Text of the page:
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Change the terms of this SONY advertising campaign to “black” or “brown,” then what? Would it even be an issue? Would anyone care? Would it, perchance, even then be a matter of pride and not receive the “racist” tag?


From digg, this news, such as it is. In my view, it’s news more about self-effacement by SONY than anything else, if not racism by SONY in it’s eagerness to defame and derogate “white.” And “white” people, specifically.

Here, below, is a photograph of the billboard image, from a site that seems set on the “it’s racist” meme; however, there’s no plausible explanation as to why that’s the conclusion on that site, other than as to the “white” reference (‘so it MUST be “racist”‘) — the site and comments there (as also the decision by SONY) are good examples of the ridiculousness of this “white-equals-racism” meme and suggest proof that multicultural indoctrination results in a lot of people unable to think past the required, anticipated test-response (that imagery, symbolism, references to “white” people represents the definition of what it is to be “racists,” while masking the reality that that’s a racist paradigm right there: declaring synonymy between “white” people and the derogatory term of “racist” and act of “racism”).


To the contrary, something worthwhile (about which, I agree) found among the comments on digg associated with this story:

Tim Buckly of Ctrl-Alt-Del said this in his news post about it

“Here’s a different take on my view.

“No one is offended that the billboard suggests a precursor to violence. No one is offended that it’s two women involved in violence. If it had been two white women, one in a white suit, one in a black suit, nobody would say a thing.

“Furthermore, nobody has said word one about the version of the ad where the black woman is dominating the white woman. And I’m willing to bet that if that image had been on the billboard instead, nobody would have said a thing. At least not publicly.

“So ask yourself, honestly, why it’s offensive to you. Because the billboard doesn’t depict slavery. Not in the slightest. If the black woman was picking cotton, and the white woman was standing over her with a whip, then hell yes it would be offensive. But it’s just two people squaring off, and one of them has the upper hand. So why does it matter to you which one that is?

“Because if we really want to reach the level of equality in our society that we all say we do, we need to stop dwelling on the past. Slavery is abolished. Has been for a good long time. Not a single one of us Americans owned slaves, or was a slave. It was a horrible period in time, but it’s over. Being oversensitive about things like this billboard is what’s keeping this racial tension alive. If you ask yourself honestly, you may find that you don’t actually think the billboard is offensive, but that you’ve just been taught it’s offensive.

“Stop making race a big deal, and race stops being a big deal.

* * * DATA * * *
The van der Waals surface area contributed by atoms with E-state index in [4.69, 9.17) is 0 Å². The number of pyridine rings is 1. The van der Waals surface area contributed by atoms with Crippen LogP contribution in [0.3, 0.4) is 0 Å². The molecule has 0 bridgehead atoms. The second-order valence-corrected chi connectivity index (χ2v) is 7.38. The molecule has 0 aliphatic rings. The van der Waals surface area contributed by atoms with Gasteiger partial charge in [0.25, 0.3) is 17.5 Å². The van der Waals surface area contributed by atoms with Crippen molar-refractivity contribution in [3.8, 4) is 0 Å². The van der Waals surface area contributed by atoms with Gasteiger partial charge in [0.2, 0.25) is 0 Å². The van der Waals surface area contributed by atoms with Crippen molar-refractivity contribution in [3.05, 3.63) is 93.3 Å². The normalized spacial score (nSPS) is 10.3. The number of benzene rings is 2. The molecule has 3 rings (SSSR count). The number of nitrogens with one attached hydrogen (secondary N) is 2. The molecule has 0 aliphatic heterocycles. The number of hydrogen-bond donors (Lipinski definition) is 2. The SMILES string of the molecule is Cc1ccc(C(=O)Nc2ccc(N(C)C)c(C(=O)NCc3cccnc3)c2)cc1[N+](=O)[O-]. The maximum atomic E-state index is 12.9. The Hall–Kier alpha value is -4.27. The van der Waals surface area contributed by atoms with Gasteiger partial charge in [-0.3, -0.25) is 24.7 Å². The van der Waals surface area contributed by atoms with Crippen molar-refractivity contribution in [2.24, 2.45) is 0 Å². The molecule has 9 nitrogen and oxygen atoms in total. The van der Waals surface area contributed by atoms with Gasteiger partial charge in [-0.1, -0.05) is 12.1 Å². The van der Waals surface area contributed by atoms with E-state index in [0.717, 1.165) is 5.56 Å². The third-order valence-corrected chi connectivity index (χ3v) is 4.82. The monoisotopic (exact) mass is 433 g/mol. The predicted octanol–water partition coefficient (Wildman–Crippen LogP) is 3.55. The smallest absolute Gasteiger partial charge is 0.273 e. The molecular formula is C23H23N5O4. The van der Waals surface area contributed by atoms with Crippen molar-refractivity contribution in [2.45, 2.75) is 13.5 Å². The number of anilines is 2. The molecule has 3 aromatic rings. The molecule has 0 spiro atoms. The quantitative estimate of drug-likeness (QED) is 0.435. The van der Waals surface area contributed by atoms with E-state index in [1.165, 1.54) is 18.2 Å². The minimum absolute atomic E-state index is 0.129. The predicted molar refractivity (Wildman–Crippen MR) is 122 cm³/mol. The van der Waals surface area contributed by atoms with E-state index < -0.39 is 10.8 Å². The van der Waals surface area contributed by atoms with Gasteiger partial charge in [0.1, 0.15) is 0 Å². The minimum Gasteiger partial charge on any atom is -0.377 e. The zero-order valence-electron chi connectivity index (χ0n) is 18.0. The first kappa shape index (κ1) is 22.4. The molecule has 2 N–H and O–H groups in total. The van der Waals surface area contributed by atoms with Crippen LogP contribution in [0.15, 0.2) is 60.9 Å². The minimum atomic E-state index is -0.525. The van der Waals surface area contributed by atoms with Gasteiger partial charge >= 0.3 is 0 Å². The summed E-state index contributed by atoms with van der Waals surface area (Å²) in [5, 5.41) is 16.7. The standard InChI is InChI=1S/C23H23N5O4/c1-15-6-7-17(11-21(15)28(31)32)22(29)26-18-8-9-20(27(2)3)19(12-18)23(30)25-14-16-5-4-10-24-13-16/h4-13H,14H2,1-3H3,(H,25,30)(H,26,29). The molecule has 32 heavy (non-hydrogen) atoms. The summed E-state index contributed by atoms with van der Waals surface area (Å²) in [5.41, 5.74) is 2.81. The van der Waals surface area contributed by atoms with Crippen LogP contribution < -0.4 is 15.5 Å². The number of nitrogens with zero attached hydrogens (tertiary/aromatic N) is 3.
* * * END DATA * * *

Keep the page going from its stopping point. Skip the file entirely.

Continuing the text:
“(PS: Kudos to whoever designed the ad campaign for accomplishing exactly what was intended, to spark discussion and bring attention to Sony and the product).”

Related: interesting survey results…

Study: Latinos bring view of blacks
— and, a very negative view it is that they bring with them to the United States (and which survey results reflect my own experiences with and opinions about both Hispanics and Blacks, AND with and by my fellow “white” people — in fact, in my experience, we “white” people are expected to be “racist” if not anticipated to be so by some black people [however, that is a disappearing expectation recently, which is good], but also in my experience, Hispanics are overtly focused on issues of race, but in their case, they perceive their own ethnicity as being a unique race and one of superiority compared with others and I find that blacks AND we white folks are the recipient of their misguided ethnic supremacy, which is often deemed to be their “racism” in regards to whites):

“What surprised us most was the high level of negative stereotypes on the part of Latino immigrants,” said Paula McClain, a professor of political science at Duke University and the study’s lead author. “We were also, I guess, pleasantly surprised at the low level of stereotypes of blacks held by whites in Durham (North Carolina). Less than 10 percent of our sample of whites held negative stereotypes of blacks. And that blacks were more tolerant of Latino immigrants than Latino immigrants were of blacks.”

The survey asked such questions as whether members of one group saw the others as hardworking, trustworthy or easy to get along with.

A majority of Latino immigrants, 58.9 percent, said few or almost no blacks are hardworking. Nearly one-third said few if any blacks are easy to get along with. And nearly 57 percent said few if any blacks could be trusted.

Only one-third of blacks, on the other hand, said they distrusted Latino immigrants; 42.8 percent said most or nearly all Latinos are easy to get along with; and 72 percent characterized them as hard-working.

…Latinos seemed unlikely to have absorbed the attitudes from whites, the researchers said, mostly because whites were more positive toward blacks. Only 9.3 percent of whites said few blacks work hard, only 8.4 percent said few or no blacks are hard to get along with and only 9.6 percent said few if any blacks can be trusted.

More than three-quarters, 78 percent, of Latinos said they have more in common with whites than blacks. But whites said they have more in common with blacks — 45.9 percent, as opposed to 22.2 percent saying they have more in common with Latinos.

Blacks were split on whether they have more in common with Latinos or whites — 49.6 percent and 45.5 percent, respectively.

C O M M E N T S : now closed